En EspaŅol
Share

Ask Mr. Smarty Plants

Mr. Smarty Plants - Spots on leaves of sevenleaf creeper in Austin

Ask Mr. Smarty Plants is a free service provided by the staff and volunteers at the Lady Bird Johnson Wildflower Center.

Search Smarty Plants
    
 
See a list of all Smarty Plants questions
Can't find the answer in our existing FAQs, submit a question to Mr. Smarty Plants.

Need help with plant identification, visit the plant identification page.
 
rate this answer
Not Yet Rated

Saturday - November 14, 2009

From: Austin, TX
Region: Southwest
Topic: Poisonous Plants, Vines
Title: Spots on leaves of sevenleaf creeper in Austin
Answered by: Barbara Medford

QUESTION:

Have 3 seven leaf creepers that are planted in mostly shade. In Sept & Oct 2009 all 3 plants had dried up leaves which fell off; however, all three plants grew new leaves when we got rain and are coming back well. One plant, which gets more shade that the others, has leaves that have turned a paler green with some whitish brown spots. What is this and how do I treat it?

ANSWER:

Mr. Smarty Plants recently answered another question on Parthenocissus heptaphylla (sevenleaf creeper). When you read this previous answer, note the line about information on the plant: "Because Sevenleaf creeper has a much smaller native range and is a much less well known species, there is simply not as much literature about it." About the best we can do under those circumstances is to find out what might be causing this sort of problem in other members of the genus Parthenocissus. All three like sun, part shade or shade, are native to Texas, and seem to prefer moist soils.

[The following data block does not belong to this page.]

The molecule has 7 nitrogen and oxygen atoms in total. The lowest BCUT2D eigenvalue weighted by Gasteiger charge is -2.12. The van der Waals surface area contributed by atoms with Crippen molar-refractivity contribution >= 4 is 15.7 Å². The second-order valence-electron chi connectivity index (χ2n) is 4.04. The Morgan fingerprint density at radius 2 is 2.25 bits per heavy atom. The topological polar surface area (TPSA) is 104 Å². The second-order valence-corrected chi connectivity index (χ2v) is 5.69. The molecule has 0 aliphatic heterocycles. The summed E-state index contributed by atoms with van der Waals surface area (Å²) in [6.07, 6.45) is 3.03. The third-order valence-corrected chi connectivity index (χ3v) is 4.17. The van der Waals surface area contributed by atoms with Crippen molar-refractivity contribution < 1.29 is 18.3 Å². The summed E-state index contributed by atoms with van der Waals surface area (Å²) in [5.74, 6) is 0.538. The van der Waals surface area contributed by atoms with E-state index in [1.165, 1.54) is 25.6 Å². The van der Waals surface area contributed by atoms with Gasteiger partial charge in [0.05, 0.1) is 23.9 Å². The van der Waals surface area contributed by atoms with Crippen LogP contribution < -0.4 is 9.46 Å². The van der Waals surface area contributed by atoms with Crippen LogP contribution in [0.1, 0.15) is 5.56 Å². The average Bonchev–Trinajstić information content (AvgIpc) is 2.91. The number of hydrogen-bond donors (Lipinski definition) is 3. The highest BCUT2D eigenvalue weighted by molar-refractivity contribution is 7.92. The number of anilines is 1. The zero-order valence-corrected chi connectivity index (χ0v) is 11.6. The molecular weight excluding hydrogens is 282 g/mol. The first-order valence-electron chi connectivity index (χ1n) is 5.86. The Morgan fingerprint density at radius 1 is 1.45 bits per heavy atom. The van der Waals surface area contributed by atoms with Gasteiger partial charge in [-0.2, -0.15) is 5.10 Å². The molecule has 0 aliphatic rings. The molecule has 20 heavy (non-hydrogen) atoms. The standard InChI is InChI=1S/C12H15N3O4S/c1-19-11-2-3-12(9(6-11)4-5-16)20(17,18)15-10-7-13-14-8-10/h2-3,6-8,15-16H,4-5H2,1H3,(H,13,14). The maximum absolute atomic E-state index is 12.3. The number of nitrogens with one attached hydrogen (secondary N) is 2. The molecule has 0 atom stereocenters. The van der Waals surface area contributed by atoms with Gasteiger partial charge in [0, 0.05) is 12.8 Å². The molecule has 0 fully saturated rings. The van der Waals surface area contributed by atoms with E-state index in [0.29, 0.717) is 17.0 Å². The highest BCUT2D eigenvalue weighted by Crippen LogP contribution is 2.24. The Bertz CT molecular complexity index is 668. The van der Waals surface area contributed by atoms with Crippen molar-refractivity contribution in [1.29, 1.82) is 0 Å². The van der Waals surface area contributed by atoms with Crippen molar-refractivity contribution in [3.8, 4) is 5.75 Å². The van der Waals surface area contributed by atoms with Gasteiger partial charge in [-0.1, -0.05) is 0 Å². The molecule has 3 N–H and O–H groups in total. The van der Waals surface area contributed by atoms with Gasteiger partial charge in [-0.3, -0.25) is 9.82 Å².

Parthenocissus heptaphylla (sevenleaf creeper) is found on soil underlain with limestone, endemic to Edwards Plateau and Lampasas Cut Plains of Texas.

Parthenocissus quinquefolia (Virginia creeper) - tends to climb using tendrils with adhesive-like tips

Parthenocissus vitacea (woodbine)

Sadly, looking for information on all three plants only yielded the information that it was subject to leaf spots, but not what causes them or what to do about it. Finally, we found a website from Yardener, Problems of Virginia Creeper, that will give you some leads on what might be causing the spots on your species. One more caution: the Virginia Creeper is known to cause very severe allergic reactions on contact for many people. Again, there is not much information on Seven-Leaf Creeper, but better safe than sorry when you handle the vine. 


Parthenocissus heptaphylla

Parthenocissus heptaphylla

Parthenocissus quinquefolia

Parthenocissus quinquefolia

 

 

More Poisonous Plants Questions

Datura in the state of Washington.
October 09, 2009 - I have a datura species growing beneath my bird feeder. How did it get here in Western Washington?? It has the typical fragrant, tubular flowers & spiky seed pods. It has grown 3' tall & 4' wide. Am...
view the full question and answer

Non-toxic Groundcover for North-Central Texas
April 07, 2011 - I need a creeping ground cover for shade that is non-toxic to dogs. I had planned on Swedish ivy until I read it was toxic. Is Asian jasmine toxic? Or, do you have any suggestions?
view the full question and answer

Identity of poisonous thorn bush in Montgomery Texas
May 29, 2012 - What is the name of a poisonous thorn bush in Montgomery Texas?
view the full question and answer

How to get rid of poison ivy (Toxicodendron radicans)
April 25, 2007 - Our school grounds are infested with lots of poison ivy. What is best remedy for extensive growth?
view the full question and answer

Are berries from the Carrot Wood Tree toxic to animals?
May 26, 2009 - Hello, I am trying to find out if the berries on the carrot wood tree are toxic to animals - dog?
view the full question and answer

Smarty Plants's Facebook profile Support the Wildflower Center by Donating Online or Becoming a Member today.

Mr. Smarty Plants wants you to be his Facebook friend. Click the Facebook icon to add yourself to Mr. Smarty Plants list of friends.
E-NEWSLETTER | BECOME A MEMBER | DONATE NOW | MEDIA | SITEMAP
© 2014 Lady Bird Johnson Wildflower Center